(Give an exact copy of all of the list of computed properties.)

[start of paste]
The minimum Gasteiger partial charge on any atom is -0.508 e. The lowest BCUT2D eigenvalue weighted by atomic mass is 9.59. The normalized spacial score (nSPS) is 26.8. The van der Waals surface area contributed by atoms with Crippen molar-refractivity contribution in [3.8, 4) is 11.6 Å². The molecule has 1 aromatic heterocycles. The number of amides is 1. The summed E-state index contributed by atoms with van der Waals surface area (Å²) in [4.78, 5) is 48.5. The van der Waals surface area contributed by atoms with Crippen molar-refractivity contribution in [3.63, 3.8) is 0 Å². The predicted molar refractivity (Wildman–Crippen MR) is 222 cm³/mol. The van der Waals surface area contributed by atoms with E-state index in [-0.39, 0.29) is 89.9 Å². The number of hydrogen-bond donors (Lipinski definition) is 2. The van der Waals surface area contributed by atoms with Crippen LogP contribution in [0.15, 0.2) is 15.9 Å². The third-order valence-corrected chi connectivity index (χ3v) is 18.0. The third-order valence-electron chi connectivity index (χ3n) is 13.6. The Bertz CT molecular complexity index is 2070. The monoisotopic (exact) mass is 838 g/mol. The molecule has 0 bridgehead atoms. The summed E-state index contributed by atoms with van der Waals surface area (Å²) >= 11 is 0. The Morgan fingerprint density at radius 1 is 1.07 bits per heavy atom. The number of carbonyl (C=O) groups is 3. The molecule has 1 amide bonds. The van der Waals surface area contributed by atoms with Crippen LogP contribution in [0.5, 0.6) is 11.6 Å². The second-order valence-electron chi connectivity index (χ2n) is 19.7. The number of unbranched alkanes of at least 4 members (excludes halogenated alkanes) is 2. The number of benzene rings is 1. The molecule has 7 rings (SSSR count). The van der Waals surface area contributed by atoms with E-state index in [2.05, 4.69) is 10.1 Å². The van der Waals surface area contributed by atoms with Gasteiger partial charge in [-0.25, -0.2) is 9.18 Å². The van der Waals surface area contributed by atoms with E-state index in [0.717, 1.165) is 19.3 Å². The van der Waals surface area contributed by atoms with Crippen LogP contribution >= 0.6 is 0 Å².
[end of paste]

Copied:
The minimum Gasteiger partial charge on any atom is -0.508 e. The lowest BCUT2D eigenvalue weighted by atomic mass is 9.59. The normalized spacial score (nSPS) is 26.8. The van der Waals surface area contributed by atoms with Crippen molar-refractivity contribution in [3.8, 4) is 11.6 Å². The molecule has 1 aromatic heterocycles. The number of amides is 1. The summed E-state index contributed by atoms with van der Waals surface area (Å²) in [4.78, 5) is 48.5. The van der Waals surface area contributed by atoms with Crippen molar-refractivity contribution in [3.63, 3.8) is 0 Å². The predicted molar refractivity (Wildman–Crippen MR) is 222 cm³/mol. The van der Waals surface area contributed by atoms with E-state index in [-0.39, 0.29) is 89.9 Å². The number of hydrogen-bond donors (Lipinski definition) is 2. The van der Waals surface area contributed by atoms with Crippen LogP contribution in [0.15, 0.2) is 15.9 Å². The third-order valence-corrected chi connectivity index (χ3v) is 18.0. The third-order valence-electron chi connectivity index (χ3n) is 13.6. The Bertz CT molecular complexity index is 2070. The monoisotopic (exact) mass is 838 g/mol. The molecule has 0 bridgehead atoms. The summed E-state index contributed by atoms with van der Waals surface area (Å²) >= 11 is 0. The Morgan fingerprint density at radius 1 is 1.07 bits per heavy atom. The number of carbonyl (C=O) groups is 3. The molecule has 1 amide bonds. The van der Waals surface area contributed by atoms with Crippen LogP contribution in [0.5, 0.6) is 11.6 Å². The second-order valence-electron chi connectivity index (χ2n) is 19.7. The number of unbranched alkanes of at least 4 members (excludes halogenated alkanes) is 2. The number of benzene rings is 1. The molecule has 7 rings (SSSR count). The van der Waals surface area contributed by atoms with E-state index in [2.05, 4.69) is 10.1 Å². The van der Waals surface area contributed by atoms with Gasteiger partial charge in [-0.25, -0.2) is 9.18 Å². The van der Waals surface area contributed by atoms with E-state index in [0.717, 1.165) is 19.3 Å². The van der Waals surface area contributed by atoms with Crippen LogP contribution >= 0.6 is 0 Å².